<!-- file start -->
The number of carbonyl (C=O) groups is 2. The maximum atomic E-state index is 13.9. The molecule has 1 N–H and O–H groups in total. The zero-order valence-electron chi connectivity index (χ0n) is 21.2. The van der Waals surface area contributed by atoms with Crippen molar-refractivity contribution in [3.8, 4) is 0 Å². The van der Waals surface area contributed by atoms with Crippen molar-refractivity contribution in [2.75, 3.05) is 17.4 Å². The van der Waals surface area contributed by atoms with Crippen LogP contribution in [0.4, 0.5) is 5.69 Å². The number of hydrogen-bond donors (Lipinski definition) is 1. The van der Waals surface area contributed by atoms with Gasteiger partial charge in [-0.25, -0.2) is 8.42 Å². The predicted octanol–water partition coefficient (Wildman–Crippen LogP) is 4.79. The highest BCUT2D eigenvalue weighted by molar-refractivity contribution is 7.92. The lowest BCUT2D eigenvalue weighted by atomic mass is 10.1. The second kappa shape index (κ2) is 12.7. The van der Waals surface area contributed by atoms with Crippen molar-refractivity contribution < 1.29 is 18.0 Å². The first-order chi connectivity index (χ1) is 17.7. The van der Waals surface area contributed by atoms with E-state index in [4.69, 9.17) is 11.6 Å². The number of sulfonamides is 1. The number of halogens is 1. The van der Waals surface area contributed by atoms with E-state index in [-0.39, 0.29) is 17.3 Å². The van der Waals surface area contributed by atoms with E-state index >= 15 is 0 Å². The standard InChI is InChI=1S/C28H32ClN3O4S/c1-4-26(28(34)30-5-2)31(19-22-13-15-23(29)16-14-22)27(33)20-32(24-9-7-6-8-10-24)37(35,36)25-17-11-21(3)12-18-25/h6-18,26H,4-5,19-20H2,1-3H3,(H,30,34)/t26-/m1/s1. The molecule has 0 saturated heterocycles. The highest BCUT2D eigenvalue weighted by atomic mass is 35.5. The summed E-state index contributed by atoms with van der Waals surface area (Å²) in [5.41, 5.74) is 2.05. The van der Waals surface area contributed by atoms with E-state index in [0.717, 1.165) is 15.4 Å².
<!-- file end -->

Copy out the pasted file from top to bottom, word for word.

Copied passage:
The number of carbonyl (C=O) groups is 2. The maximum atomic E-state index is 13.9. The molecule has 1 N–H and O–H groups in total. The zero-order valence-electron chi connectivity index (χ0n) is 21.2. The van der Waals surface area contributed by atoms with Crippen molar-refractivity contribution in [3.8, 4) is 0 Å². The van der Waals surface area contributed by atoms with Crippen molar-refractivity contribution in [2.75, 3.05) is 17.4 Å². The van der Waals surface area contributed by atoms with Crippen LogP contribution in [0.4, 0.5) is 5.69 Å². The number of hydrogen-bond donors (Lipinski definition) is 1. The van der Waals surface area contributed by atoms with Gasteiger partial charge in [-0.25, -0.2) is 8.42 Å². The predicted octanol–water partition coefficient (Wildman–Crippen LogP) is 4.79. The highest BCUT2D eigenvalue weighted by molar-refractivity contribution is 7.92. The lowest BCUT2D eigenvalue weighted by atomic mass is 10.1. The second kappa shape index (κ2) is 12.7. The van der Waals surface area contributed by atoms with Crippen molar-refractivity contribution < 1.29 is 18.0 Å². The first-order chi connectivity index (χ1) is 17.7. The van der Waals surface area contributed by atoms with E-state index in [4.69, 9.17) is 11.6 Å². The number of sulfonamides is 1. The number of halogens is 1. The van der Waals surface area contributed by atoms with E-state index in [-0.39, 0.29) is 17.3 Å². The van der Waals surface area contributed by atoms with E-state index >= 15 is 0 Å². The standard InChI is InChI=1S/C28H32ClN3O4S/c1-4-26(28(34)30-5-2)31(19-22-13-15-23(29)16-14-22)27(33)20-32(24-9-7-6-8-10-24)37(35,36)25-17-11-21(3)12-18-25/h6-18,26H,4-5,19-20H2,1-3H3,(H,30,34)/t26-/m1/s1. The molecule has 0 saturated heterocycles. The highest BCUT2D eigenvalue weighted by atomic mass is 35.5. The summed E-state index contributed by atoms with van der Waals surface area (Å²) in [5.41, 5.74) is 2.05. The van der Waals surface area contributed by atoms with E-state index in [0.717, 1.165) is 15.4 Å².